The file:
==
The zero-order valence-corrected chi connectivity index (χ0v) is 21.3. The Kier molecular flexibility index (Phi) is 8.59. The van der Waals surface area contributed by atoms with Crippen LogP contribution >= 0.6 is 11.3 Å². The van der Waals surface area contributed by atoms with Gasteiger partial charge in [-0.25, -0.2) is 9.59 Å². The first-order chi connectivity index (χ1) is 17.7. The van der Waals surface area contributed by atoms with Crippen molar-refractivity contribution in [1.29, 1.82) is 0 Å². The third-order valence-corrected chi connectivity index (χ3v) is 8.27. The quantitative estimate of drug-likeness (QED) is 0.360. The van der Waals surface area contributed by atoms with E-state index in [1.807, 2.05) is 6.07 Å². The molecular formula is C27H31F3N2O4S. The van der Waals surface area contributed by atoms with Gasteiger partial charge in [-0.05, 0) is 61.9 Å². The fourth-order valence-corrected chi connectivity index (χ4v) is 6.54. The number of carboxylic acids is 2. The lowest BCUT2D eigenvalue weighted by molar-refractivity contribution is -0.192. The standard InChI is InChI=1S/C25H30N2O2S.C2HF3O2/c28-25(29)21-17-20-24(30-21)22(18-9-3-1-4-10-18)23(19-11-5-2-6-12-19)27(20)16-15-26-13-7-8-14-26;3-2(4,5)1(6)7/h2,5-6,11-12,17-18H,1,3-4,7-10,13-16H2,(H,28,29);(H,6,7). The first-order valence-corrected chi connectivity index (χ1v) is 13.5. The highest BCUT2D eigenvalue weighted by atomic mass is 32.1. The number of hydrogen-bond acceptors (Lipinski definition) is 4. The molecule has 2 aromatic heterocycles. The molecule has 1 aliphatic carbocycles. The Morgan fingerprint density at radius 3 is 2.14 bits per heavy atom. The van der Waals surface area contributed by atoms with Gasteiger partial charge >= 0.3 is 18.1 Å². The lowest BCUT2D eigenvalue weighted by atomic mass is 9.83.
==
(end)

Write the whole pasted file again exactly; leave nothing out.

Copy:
The zero-order valence-corrected chi connectivity index (χ0v) is 21.3. The Kier molecular flexibility index (Phi) is 8.59. The van der Waals surface area contributed by atoms with Crippen LogP contribution >= 0.6 is 11.3 Å². The van der Waals surface area contributed by atoms with Gasteiger partial charge in [-0.25, -0.2) is 9.59 Å². The first-order chi connectivity index (χ1) is 17.7. The van der Waals surface area contributed by atoms with Crippen molar-refractivity contribution in [1.29, 1.82) is 0 Å². The third-order valence-corrected chi connectivity index (χ3v) is 8.27. The quantitative estimate of drug-likeness (QED) is 0.360. The van der Waals surface area contributed by atoms with E-state index in [1.807, 2.05) is 6.07 Å². The molecular formula is C27H31F3N2O4S. The van der Waals surface area contributed by atoms with Gasteiger partial charge in [-0.05, 0) is 61.9 Å². The fourth-order valence-corrected chi connectivity index (χ4v) is 6.54. The number of carboxylic acids is 2. The lowest BCUT2D eigenvalue weighted by molar-refractivity contribution is -0.192. The standard InChI is InChI=1S/C25H30N2O2S.C2HF3O2/c28-25(29)21-17-20-24(30-21)22(18-9-3-1-4-10-18)23(19-11-5-2-6-12-19)27(20)16-15-26-13-7-8-14-26;3-2(4,5)1(6)7/h2,5-6,11-12,17-18H,1,3-4,7-10,13-16H2,(H,28,29);(H,6,7). The first-order valence-corrected chi connectivity index (χ1v) is 13.5. The highest BCUT2D eigenvalue weighted by atomic mass is 32.1. The number of hydrogen-bond acceptors (Lipinski definition) is 4. The molecule has 2 aromatic heterocycles. The molecule has 1 aliphatic carbocycles. The Morgan fingerprint density at radius 3 is 2.14 bits per heavy atom. The van der Waals surface area contributed by atoms with Gasteiger partial charge >= 0.3 is 18.1 Å². The lowest BCUT2D eigenvalue weighted by atomic mass is 9.83.